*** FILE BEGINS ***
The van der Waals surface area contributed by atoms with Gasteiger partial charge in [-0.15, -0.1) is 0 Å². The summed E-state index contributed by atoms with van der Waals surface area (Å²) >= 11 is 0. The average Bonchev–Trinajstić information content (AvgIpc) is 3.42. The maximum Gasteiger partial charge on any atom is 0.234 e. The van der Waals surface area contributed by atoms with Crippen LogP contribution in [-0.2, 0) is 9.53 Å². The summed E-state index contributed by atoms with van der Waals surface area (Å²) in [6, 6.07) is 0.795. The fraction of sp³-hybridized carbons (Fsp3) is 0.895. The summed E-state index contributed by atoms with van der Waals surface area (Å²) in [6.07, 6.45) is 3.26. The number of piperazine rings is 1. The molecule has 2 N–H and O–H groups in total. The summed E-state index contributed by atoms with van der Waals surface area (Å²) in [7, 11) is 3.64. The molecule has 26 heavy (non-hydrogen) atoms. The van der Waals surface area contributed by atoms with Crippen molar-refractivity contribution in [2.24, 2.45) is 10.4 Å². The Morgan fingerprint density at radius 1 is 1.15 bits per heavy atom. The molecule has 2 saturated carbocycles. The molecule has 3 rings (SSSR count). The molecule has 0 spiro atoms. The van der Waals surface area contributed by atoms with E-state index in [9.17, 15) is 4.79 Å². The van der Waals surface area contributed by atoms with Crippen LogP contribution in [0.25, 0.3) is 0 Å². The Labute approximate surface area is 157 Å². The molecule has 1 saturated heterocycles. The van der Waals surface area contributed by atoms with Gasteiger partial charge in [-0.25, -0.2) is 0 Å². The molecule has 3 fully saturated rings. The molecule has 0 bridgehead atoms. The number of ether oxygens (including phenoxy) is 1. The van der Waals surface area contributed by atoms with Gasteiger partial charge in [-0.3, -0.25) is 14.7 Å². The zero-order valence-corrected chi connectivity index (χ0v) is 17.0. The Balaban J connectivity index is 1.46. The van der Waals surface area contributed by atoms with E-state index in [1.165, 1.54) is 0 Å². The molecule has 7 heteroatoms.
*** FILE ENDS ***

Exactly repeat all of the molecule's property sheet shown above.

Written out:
The van der Waals surface area contributed by atoms with Gasteiger partial charge in [-0.15, -0.1) is 0 Å². The summed E-state index contributed by atoms with van der Waals surface area (Å²) >= 11 is 0. The average Bonchev–Trinajstić information content (AvgIpc) is 3.42. The maximum Gasteiger partial charge on any atom is 0.234 e. The van der Waals surface area contributed by atoms with Crippen LogP contribution in [-0.2, 0) is 9.53 Å². The summed E-state index contributed by atoms with van der Waals surface area (Å²) in [6, 6.07) is 0.795. The fraction of sp³-hybridized carbons (Fsp3) is 0.895. The summed E-state index contributed by atoms with van der Waals surface area (Å²) in [6.07, 6.45) is 3.26. The number of piperazine rings is 1. The molecule has 2 N–H and O–H groups in total. The summed E-state index contributed by atoms with van der Waals surface area (Å²) in [7, 11) is 3.64. The molecule has 26 heavy (non-hydrogen) atoms. The van der Waals surface area contributed by atoms with Crippen molar-refractivity contribution in [2.24, 2.45) is 10.4 Å². The Morgan fingerprint density at radius 1 is 1.15 bits per heavy atom. The molecule has 2 saturated carbocycles. The molecule has 3 rings (SSSR count). The molecule has 0 spiro atoms. The van der Waals surface area contributed by atoms with E-state index in [9.17, 15) is 4.79 Å². The van der Waals surface area contributed by atoms with Crippen LogP contribution in [0.25, 0.3) is 0 Å². The Labute approximate surface area is 157 Å². The molecule has 1 saturated heterocycles. The van der Waals surface area contributed by atoms with Gasteiger partial charge in [-0.25, -0.2) is 0 Å². The molecule has 3 fully saturated rings. The molecule has 0 bridgehead atoms. The number of ether oxygens (including phenoxy) is 1. The van der Waals surface area contributed by atoms with Gasteiger partial charge in [-0.3, -0.25) is 14.7 Å². The zero-order valence-corrected chi connectivity index (χ0v) is 17.0. The Balaban J connectivity index is 1.46. The van der Waals surface area contributed by atoms with E-state index in [1.165, 1.54) is 0 Å². The molecule has 7 heteroatoms.